As Jöns grew increasingly dependent on the comfort provided by Euronews, he sought to develop this relationship into something more reciprocal. He wrote letters to the news editor commenting on the presented topics and occasionally offering polite constructive criticism for how some of the segments might be improved. The correspondence was one-sided, but this did not dissuade him. In fact, he soon widened the scope of his unsolicited contributions to the organization.

The previous occupant of his room in the shared apartment, a now-married friend of Mr Janatka, had been a technician at the Radio Free Europe studio in the former Czechoslovakian parliament building on Wilsonova, and had pilfered several complicated units of sound producing machinery, only to then leave them behind in the excitement of impending domestic partnership, with vague promises to the clerk regarding the eventual collection of said devices. Jöns had something of a background in music and, like many Swedes, had been a member of a choir in his childhood. Partially as a way to fill the regular interminable stretches during which Euronews was not broadcast, he began to produce musical “content” for Euronews – instrumental music that could play in the background of a news report, montage or infotainment feature. Each piece was given a title which corresponded to a potential future news topic that Euronews might cover. In the case that the event described in the title occurred, Euronews would have an appropriate score on hand ready to insert into broadcast, or so he probably envisaged. When enough music to fill a cassette had been recorded, they were wrapped in Blesk and sent to the public address of the Euronews organization in Lyon.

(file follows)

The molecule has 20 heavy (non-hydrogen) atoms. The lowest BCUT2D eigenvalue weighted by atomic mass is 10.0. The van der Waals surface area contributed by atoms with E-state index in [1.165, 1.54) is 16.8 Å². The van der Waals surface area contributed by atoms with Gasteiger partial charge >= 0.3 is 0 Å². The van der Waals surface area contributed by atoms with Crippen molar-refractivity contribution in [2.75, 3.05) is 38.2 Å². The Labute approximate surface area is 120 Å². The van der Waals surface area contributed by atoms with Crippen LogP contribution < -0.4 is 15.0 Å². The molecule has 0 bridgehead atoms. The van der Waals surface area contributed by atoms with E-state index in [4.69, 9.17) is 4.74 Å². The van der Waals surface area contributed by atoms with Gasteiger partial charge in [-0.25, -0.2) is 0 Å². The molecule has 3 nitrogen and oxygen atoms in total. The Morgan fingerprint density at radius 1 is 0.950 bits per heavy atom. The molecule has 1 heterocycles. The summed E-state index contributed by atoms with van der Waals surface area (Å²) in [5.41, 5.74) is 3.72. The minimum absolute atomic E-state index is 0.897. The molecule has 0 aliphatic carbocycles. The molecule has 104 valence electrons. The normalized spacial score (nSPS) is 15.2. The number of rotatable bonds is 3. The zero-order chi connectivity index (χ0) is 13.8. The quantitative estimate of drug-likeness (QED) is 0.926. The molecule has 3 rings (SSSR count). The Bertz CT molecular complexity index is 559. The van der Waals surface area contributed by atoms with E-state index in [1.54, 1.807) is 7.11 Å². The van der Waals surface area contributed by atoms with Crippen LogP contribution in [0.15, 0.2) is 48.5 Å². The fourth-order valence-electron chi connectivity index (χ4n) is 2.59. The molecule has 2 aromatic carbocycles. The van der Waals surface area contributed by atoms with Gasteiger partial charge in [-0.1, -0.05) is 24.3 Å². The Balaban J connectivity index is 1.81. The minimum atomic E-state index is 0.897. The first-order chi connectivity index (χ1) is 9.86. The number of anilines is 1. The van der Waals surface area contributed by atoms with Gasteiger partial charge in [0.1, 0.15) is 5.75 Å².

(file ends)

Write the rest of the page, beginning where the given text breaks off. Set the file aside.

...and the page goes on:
Needless to say, there isn't evidence that any piece of music written by Jöns made it beyond the mail room. No person currently employed by Euronews that we've spoken with has had any knowledge of (or apparent interest in) the Music for Euronews recordings. The tapes came to the STR through the largesse of a well-known collector of European television ephemera.

Jöns finally returned to Sweden in Fall 2005, at which point the unsolicited contributions to Euronews ceased. It seems that after this time he generated no further musical output, though some time later he took over the back-office functions of a Burzum tribute act whose corporate event schedule had become unmanageable. Today he is the owner of several rental properties in Sweden and abroad, and is said to be something of a rising star in Sweden's right-wing political blogosphere.

Side A
1 A Tesco for Liberec 1:54
2 Thwarted, Granollers Seethes 2:42
3 The Future is Green for Košice 1:55
4 Gdansk Anew 2:54
5 The Hares of Chemical Cluster Delfzijl 2:40
6 Office Parks in Wallonia 1:53
7 Carnage at Perpignan Ham Festival 2:43

Side B
8 Love at 62 mBar 2:04
9 Tai-chi Seminars in Leverkusen 2:16
10 Spotlight on Tirolian Dairy 2:22
11 Inline-Skating on Rügen 1:10
12 Accolades for Fiumacino 1:47
13 Jutland's Gambit 2:21
14 Winter Biathlon Ends in Tragedy 5:16

Available on cassette tape and/or mp3 here.